1. This article was extremely interesting. I like the connection between networking and the RPG. I believe that the possible cause of the stated phenomena could be that people become overwhelmed by too much of anything. As opposed to looking at everyone playing, even in just a Guild, and optimizing their networks, players may tend to see all the possibilities and become shaken, choosing to only connect with a few other people.

    1. Thought I like that idea that kkleeman1 presents about the overwhelming task of introducing yourself to such a large and potentially saddening disappointment causing a state of apathy. That idea has merit if you ask me, I think that its because World of Warcraft is or appears as an intrinsically single person game. Unlike Starcraft! Which features large team play in the form of battles between armies where coordination is key, your victory over a team of 4 or more can be totally dependent on the partners you choose and quality of their play. It is not strange to end up joining Clans and playing against others as you get better either and eventually transcend into better team networks.

  2. Love the incorporation of videogames and economics, and I think these types of studies will become more and more prevalent as these games get larger and larger in scope and size; great post.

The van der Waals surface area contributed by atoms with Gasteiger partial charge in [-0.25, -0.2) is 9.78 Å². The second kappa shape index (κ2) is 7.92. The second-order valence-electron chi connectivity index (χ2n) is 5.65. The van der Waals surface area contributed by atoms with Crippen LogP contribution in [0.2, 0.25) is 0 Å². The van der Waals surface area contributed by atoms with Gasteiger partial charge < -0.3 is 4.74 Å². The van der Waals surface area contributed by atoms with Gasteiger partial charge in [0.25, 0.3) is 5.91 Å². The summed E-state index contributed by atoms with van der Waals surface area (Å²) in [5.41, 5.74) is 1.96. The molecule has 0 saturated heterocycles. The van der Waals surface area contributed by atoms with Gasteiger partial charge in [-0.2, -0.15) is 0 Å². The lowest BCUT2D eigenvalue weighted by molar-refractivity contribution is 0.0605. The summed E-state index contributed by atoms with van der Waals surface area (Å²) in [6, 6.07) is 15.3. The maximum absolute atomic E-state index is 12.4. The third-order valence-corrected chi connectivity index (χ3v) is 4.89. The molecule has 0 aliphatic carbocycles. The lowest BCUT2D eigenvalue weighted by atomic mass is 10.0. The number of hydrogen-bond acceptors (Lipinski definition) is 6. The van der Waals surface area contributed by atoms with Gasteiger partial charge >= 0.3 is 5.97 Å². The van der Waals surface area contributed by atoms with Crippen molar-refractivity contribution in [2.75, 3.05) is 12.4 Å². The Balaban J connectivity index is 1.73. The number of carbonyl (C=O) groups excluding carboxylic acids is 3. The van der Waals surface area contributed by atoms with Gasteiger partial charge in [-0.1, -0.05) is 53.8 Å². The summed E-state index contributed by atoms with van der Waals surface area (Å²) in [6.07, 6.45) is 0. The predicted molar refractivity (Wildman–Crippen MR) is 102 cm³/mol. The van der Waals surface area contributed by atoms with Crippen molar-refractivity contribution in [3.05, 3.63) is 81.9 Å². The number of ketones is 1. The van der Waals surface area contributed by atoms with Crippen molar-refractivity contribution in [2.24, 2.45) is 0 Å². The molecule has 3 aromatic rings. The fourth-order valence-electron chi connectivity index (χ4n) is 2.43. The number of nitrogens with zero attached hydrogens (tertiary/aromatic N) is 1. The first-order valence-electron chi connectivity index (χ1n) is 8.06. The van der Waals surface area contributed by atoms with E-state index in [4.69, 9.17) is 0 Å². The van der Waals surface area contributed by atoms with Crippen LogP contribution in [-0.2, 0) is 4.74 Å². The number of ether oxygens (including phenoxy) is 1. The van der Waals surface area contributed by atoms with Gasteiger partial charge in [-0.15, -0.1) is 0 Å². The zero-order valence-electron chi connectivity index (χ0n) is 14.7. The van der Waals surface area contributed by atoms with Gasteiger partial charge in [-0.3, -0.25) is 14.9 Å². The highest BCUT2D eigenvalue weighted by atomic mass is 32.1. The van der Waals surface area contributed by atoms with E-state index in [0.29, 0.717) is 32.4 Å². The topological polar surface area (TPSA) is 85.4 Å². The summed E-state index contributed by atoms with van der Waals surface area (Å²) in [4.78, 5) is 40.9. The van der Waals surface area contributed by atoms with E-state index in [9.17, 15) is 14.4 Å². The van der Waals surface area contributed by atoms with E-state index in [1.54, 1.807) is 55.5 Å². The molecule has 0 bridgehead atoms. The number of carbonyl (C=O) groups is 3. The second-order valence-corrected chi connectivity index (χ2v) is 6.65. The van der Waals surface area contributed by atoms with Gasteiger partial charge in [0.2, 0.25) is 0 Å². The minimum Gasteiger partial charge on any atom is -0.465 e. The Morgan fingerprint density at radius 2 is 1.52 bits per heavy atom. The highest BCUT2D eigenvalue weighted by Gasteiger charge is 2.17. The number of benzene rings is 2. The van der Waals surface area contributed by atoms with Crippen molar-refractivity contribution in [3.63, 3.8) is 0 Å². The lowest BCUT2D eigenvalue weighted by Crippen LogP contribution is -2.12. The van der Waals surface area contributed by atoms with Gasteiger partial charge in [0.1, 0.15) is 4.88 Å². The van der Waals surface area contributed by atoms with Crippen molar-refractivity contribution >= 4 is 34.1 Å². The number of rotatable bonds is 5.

I think WoW players become “social islands” because friends in WoW are made much in the same way friends in face-to-face interactions are made, but WoW players suffer from having only WoW as the primary form of communication.

    We make our friends based on how often we see them. In a college setting, these potential friends are our roommates, classmates and people who join the same clubs or organizations as we do. Through these daily interactions we build friendships with these people we see most often and then we seek to see these friends in different settings – – bars, breaks in between classes, and the like. From here we meet our friends of friends thus widening our social network making more friends through these different interactions.